Telus Corp. might have been hoping that when the Harper government approved it buying startup Public Mobile last week that would open the door to its purchase of financially struggling startup Mobilicity.

If so, it was wrong.

According to the Globe and Mail, Ottawa has for the second time turned down the Toronto-based carrier’s attempt to be rescued by Telus. Mobilicity had sought an opinion from Industry Canada on transferring its AWS spectrum to an incumbent carrier because of its shaky financial state. It has been given until Dec. 20 to restructure and stave off legal action from creditors.

However, the government is sticking to its policy that the five-year ban on  new carriers transferring their AWS spectrum to an incumbent cannot be waived, no matter how dire the finances of a company. In Mobilicity’s case, the five year ban expires in February. However, it is unknown if even after that the government will relent, given its goal of having more competition in the cellular business.

Public Mobile is different. Like Mobilicity, it bought frequencies in the 2008 spectrum auction. However, it bought the less valuable PCS spectrum in the G-block, on which there was no ban on being sold to an incumbent carrier.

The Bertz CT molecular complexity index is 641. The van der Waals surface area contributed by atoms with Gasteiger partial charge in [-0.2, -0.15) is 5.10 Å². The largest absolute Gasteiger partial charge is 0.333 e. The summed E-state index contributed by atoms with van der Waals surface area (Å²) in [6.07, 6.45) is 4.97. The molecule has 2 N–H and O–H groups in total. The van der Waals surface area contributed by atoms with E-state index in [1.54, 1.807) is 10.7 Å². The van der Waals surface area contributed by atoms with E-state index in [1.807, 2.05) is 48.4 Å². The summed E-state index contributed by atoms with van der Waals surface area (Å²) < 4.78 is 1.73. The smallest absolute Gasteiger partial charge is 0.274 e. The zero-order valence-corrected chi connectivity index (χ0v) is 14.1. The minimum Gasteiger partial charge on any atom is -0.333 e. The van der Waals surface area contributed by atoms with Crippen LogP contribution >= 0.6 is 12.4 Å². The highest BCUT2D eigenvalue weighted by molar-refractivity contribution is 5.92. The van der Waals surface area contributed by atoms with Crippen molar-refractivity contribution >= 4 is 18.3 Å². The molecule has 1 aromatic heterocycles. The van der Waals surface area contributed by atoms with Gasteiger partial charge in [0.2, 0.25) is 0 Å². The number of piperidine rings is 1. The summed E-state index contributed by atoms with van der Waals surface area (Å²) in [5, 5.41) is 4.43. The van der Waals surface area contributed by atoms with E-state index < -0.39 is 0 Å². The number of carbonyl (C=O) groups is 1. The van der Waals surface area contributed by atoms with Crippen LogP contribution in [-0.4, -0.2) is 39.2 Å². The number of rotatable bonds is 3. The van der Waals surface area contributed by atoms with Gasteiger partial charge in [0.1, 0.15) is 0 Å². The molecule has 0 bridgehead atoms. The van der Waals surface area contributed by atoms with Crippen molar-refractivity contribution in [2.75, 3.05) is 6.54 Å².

When Industry Minister James Moore announced last week it had approved the Public Mobile sale to Telus he pointed said that the transaction was given the green light because it only involved G-block spectrum, and not frequencies in the AWS band which are needed for the latest smart phones.

In a note to investors this morning, research director Dvai Ghose of Canaccord Genuity said that if Moore is to be taken literally Telus may still get its hands on Mobilicity after February. In fact, he observed, the new Apple iPhone 5C and 5S can run on Public Mobile’s G-block spectrum.

He also noted that while the government’s goal is to have four wireless competitors in every region of the country, if Telus got hold of Mobilicity and Public Mobile there would still be lots of competition for the three biggest incumbent carriers (Bell Mobility, Rogers Communications and Telus) – Eastlink in the Maritimes, Videotron in Quebec, Wind Mobile in Ontario, B.C. and Alberta. In Saskatchewan SaskTel is the incumbent, while Manitoba Telecom Services (MTS) is the incumbent in Manitoba.

Some industry observers feel an ideal answer would be for Mobilicity to be bought by Wind. The carriers both have AWS spectrum, and both operate in three provinces. However, it takes two to make a deal.

But, he warned, if the Ottawa continues to refuse to allow Mobilicity to be bought by an incumbent “surely Mobilicity will just cease to operate.”

If that happens its spectrum reverts to Industry Canada. “Surely this was not the aim of the 2008 set aside,” Ghose asks, referring to the AWS spectrum that was designated for new entrants only to get more competition. “Regardless, we believe that either the government will be forced to change its mind and Mobilicity will be acquired by Telus [TSX:T], or it will cease to operate – either scenario is positive for the incumbents and negative for the government.

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